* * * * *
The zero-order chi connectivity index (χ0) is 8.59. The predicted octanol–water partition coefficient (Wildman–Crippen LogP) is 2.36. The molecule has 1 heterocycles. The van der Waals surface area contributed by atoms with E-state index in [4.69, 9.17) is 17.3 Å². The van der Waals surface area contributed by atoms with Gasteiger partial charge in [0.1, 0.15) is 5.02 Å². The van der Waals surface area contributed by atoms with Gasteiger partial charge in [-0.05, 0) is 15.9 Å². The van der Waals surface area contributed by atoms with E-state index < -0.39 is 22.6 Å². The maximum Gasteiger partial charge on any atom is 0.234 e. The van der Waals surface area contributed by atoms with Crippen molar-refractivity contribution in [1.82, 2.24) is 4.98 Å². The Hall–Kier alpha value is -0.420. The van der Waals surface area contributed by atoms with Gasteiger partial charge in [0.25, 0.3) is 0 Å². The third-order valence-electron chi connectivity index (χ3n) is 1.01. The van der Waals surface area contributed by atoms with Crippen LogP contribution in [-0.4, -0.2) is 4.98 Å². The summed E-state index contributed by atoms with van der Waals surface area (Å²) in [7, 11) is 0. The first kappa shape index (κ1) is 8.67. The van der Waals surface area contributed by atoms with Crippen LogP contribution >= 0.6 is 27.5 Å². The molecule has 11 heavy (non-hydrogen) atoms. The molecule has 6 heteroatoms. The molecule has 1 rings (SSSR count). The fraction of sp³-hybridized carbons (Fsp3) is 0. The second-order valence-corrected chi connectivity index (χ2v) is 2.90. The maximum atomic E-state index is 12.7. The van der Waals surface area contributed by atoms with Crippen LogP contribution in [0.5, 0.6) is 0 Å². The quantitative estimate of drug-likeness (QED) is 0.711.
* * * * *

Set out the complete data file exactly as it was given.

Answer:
The zero-order chi connectivity index (χ0) is 8.59. The predicted octanol–water partition coefficient (Wildman–Crippen LogP) is 2.36. The molecule has 1 heterocycles. The van der Waals surface area contributed by atoms with E-state index in [4.69, 9.17) is 17.3 Å². The van der Waals surface area contributed by atoms with Gasteiger partial charge in [0.1, 0.15) is 5.02 Å². The van der Waals surface area contributed by atoms with Gasteiger partial charge in [-0.05, 0) is 15.9 Å². The van der Waals surface area contributed by atoms with E-state index < -0.39 is 22.6 Å². The maximum Gasteiger partial charge on any atom is 0.234 e. The van der Waals surface area contributed by atoms with Crippen molar-refractivity contribution in [1.82, 2.24) is 4.98 Å². The Hall–Kier alpha value is -0.420. The van der Waals surface area contributed by atoms with Gasteiger partial charge in [0.25, 0.3) is 0 Å². The third-order valence-electron chi connectivity index (χ3n) is 1.01. The van der Waals surface area contributed by atoms with Crippen LogP contribution in [-0.4, -0.2) is 4.98 Å². The summed E-state index contributed by atoms with van der Waals surface area (Å²) in [7, 11) is 0. The first kappa shape index (κ1) is 8.67. The van der Waals surface area contributed by atoms with Crippen LogP contribution >= 0.6 is 27.5 Å². The molecule has 11 heavy (non-hydrogen) atoms. The molecule has 6 heteroatoms. The molecule has 1 rings (SSSR count). The fraction of sp³-hybridized carbons (Fsp3) is 0. The second-order valence-corrected chi connectivity index (χ2v) is 2.90. The maximum atomic E-state index is 12.7. The van der Waals surface area contributed by atoms with Crippen LogP contribution in [0.5, 0.6) is 0 Å². The quantitative estimate of drug-likeness (QED) is 0.711.